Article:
Assignment: Education – Garden opportunities expand
LA CROSSE, Wis. — Four local organizations brought their expertise to the table to help provide a new learning environment for students in the Hamilton school building.
GROW La Crosse provides garden education at four different sites in the La Crosse School District. And now the purchase of a vacant city lot may allow the organization to expand what they’re teaching students at Hamilton.
“We have absolutely maximized this space,” said Jamie O’Neill, Executive Director for GROW La Crosse. “As you can see, we’re growing things up the fence and in raised beds, and we tried to get as much stuff in this space as possible.”
With the population of the school growing, organizers of the garden program want to grow, too.
“The number of kids that are at this school could definitely use more produce for their cafeteria and for their lessons,” said O’Neill.
In order to continue connecting students with food and nature, garden organizers say the new lot is essential for the program.
“They are looking to expand this school,” said O’Neill. “And it’s proposed to actually be expanded into this current space. And if that happens, unfortunately, we’ll lose access to this garden, potentially forever. But for sure for that whole year they’re doing construction.”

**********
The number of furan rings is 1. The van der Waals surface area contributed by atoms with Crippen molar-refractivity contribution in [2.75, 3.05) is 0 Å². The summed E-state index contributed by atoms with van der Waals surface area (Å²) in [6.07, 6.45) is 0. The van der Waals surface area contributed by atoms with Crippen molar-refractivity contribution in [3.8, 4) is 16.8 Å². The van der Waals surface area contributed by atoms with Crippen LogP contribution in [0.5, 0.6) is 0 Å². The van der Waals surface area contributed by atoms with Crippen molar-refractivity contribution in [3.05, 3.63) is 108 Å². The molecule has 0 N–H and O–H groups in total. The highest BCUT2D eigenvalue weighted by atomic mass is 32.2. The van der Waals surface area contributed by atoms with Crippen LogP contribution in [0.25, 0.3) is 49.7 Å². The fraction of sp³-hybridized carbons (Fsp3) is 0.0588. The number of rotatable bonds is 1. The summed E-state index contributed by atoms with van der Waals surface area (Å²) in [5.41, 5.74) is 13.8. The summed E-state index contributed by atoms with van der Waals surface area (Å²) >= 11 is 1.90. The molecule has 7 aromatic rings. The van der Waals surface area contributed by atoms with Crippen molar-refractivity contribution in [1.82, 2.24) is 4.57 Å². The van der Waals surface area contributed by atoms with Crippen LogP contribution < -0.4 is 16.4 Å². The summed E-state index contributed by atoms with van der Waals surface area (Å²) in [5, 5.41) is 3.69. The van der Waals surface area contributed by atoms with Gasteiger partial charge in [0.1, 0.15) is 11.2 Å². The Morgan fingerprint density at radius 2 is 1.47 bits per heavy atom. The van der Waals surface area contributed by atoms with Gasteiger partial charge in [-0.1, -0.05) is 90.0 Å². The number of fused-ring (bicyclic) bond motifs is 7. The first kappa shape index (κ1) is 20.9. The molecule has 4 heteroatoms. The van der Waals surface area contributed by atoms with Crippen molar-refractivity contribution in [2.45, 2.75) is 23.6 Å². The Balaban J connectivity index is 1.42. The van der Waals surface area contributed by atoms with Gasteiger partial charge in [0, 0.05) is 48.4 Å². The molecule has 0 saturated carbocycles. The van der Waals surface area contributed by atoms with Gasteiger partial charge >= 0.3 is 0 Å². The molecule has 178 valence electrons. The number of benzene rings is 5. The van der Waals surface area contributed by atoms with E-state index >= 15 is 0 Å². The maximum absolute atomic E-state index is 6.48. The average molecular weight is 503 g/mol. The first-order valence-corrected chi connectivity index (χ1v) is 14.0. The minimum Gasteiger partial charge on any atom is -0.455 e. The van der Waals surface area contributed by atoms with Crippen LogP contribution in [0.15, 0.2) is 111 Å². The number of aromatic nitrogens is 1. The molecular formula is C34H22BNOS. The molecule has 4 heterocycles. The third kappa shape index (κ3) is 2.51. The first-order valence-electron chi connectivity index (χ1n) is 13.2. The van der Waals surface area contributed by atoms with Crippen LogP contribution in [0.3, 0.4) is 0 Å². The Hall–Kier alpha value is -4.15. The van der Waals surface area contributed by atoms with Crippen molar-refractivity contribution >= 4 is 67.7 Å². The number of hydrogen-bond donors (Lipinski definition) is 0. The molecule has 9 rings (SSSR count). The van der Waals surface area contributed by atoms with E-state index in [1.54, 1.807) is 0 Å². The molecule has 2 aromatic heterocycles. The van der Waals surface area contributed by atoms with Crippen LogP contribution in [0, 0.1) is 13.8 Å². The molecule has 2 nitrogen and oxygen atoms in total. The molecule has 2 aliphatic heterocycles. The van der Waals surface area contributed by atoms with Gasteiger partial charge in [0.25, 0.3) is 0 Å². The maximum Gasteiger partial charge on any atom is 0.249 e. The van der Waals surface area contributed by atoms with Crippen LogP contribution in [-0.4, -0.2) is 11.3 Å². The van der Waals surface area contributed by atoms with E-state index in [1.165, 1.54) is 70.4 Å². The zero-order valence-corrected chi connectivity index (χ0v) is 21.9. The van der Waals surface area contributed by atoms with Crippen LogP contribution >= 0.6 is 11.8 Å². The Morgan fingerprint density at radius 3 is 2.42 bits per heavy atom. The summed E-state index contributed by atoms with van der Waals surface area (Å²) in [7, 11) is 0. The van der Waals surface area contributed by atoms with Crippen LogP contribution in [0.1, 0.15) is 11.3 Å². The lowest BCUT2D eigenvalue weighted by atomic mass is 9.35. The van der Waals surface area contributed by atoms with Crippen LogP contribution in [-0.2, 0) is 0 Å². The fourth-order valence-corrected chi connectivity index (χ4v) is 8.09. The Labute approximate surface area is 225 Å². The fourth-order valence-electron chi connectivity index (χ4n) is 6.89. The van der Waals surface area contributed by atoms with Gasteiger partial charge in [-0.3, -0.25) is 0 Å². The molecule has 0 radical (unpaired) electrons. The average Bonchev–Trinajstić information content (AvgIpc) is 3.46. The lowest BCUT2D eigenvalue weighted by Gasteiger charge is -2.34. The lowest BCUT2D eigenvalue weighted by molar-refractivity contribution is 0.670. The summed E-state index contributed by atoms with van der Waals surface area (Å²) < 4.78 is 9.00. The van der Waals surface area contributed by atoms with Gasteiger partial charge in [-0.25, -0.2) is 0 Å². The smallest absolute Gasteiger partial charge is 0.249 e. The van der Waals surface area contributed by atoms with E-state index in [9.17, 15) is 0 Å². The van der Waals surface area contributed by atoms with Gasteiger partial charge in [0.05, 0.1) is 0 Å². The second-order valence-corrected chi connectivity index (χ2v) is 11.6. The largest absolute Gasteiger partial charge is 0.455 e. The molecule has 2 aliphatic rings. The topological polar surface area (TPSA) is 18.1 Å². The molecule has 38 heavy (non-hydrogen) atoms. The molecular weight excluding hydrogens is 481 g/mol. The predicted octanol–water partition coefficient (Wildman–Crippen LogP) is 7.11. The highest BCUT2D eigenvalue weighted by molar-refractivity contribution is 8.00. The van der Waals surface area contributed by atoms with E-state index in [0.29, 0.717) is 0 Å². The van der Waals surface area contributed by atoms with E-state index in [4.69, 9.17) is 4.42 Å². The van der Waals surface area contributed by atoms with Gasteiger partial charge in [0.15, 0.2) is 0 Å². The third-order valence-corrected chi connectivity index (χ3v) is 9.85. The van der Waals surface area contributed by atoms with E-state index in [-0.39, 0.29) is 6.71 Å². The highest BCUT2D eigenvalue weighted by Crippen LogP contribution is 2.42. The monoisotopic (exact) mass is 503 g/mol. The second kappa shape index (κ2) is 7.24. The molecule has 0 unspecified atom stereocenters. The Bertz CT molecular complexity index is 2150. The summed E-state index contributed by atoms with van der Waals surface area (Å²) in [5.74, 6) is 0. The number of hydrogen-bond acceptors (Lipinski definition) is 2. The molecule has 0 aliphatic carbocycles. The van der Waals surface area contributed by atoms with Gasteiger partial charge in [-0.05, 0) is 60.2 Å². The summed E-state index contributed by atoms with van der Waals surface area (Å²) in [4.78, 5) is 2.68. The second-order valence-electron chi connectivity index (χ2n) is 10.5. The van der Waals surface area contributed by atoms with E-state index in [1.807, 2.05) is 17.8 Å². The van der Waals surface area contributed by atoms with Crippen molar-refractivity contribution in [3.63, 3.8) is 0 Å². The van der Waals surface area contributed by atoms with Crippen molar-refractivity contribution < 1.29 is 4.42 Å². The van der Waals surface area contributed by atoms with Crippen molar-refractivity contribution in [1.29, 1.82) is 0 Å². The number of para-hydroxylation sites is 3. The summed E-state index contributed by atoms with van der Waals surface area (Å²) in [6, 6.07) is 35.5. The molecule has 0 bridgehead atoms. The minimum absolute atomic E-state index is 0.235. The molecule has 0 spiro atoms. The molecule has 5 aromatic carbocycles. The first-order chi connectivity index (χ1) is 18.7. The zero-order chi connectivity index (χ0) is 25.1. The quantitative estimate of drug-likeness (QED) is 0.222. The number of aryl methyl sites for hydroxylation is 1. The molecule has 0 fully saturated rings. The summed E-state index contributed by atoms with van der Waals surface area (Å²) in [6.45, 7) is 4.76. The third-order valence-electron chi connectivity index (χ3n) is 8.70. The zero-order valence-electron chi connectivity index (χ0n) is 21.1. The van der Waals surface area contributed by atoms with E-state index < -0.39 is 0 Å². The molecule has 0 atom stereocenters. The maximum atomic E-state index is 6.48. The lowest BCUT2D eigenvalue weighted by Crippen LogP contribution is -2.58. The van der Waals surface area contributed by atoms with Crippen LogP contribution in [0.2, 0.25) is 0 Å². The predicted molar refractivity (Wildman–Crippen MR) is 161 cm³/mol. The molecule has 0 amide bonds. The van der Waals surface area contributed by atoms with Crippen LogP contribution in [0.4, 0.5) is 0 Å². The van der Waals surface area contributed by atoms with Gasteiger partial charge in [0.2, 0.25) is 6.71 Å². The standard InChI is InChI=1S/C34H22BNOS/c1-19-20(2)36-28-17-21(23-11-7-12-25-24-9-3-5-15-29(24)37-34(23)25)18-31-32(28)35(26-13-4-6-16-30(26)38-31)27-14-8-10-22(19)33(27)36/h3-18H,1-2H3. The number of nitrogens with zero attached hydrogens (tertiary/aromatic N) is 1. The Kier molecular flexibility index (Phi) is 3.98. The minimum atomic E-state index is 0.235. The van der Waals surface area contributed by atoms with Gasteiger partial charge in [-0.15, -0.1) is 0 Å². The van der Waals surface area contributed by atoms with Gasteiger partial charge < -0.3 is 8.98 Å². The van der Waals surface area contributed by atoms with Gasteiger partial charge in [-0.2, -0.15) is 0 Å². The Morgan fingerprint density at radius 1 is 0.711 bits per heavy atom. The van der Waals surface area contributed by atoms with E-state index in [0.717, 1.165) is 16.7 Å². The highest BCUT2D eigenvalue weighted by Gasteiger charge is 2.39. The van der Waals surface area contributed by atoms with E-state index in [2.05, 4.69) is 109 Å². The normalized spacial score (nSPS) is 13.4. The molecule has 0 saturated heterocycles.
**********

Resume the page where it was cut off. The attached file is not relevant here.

But a partnership helped plant the seeds for a new opportunity to help the garden lessons grow.
“We all bring something unique to the table,” said Cinthia Shireman, sustainability coordinator for Mayo Clinic Health System.
Mayo Clinic Health System, Shelter Development, and the School District combined their strengths with GROW La Crosse to hopefully create a new learning space.
“We bought this lot knowing 100 percent that it was for GROW La Crosse to use it,” said Chuck Berendes, Shelter Development officer.
Shelter Development is a non-profit organization that helps other non-profits with their real estate needs.
“In this case, GROW was looking for a place to have a garden, but then the prospect of purchasing real estate, kind of a lot of times, freezes non-profits,” said Berendes.
Shelter Development received a grant from Organic Valley to buy land kitty-corner from Hamilton, and rezone the lot to be used as a semi-public garden space to teach students.
“We hope to rent it to them for $1 a year,” said Berendes.
And with the help of corporate sponsor Mayo Clinic Health System, GROW La Crosse will have the necessary funding to keep the program up and running.
“We are going to be sponsoring this specific garden,” said Shireman. “It is in our neighborhood. These are the patients in our community.”
“So all of those key players are really essential to making this project work,” said O’Neill.
GROW La Crosse plans to host a groundbreaking ceremony and ribbon cutting Thursday, October 19, at 3:15 p.m., on the lot located at 807 Johnson Street.
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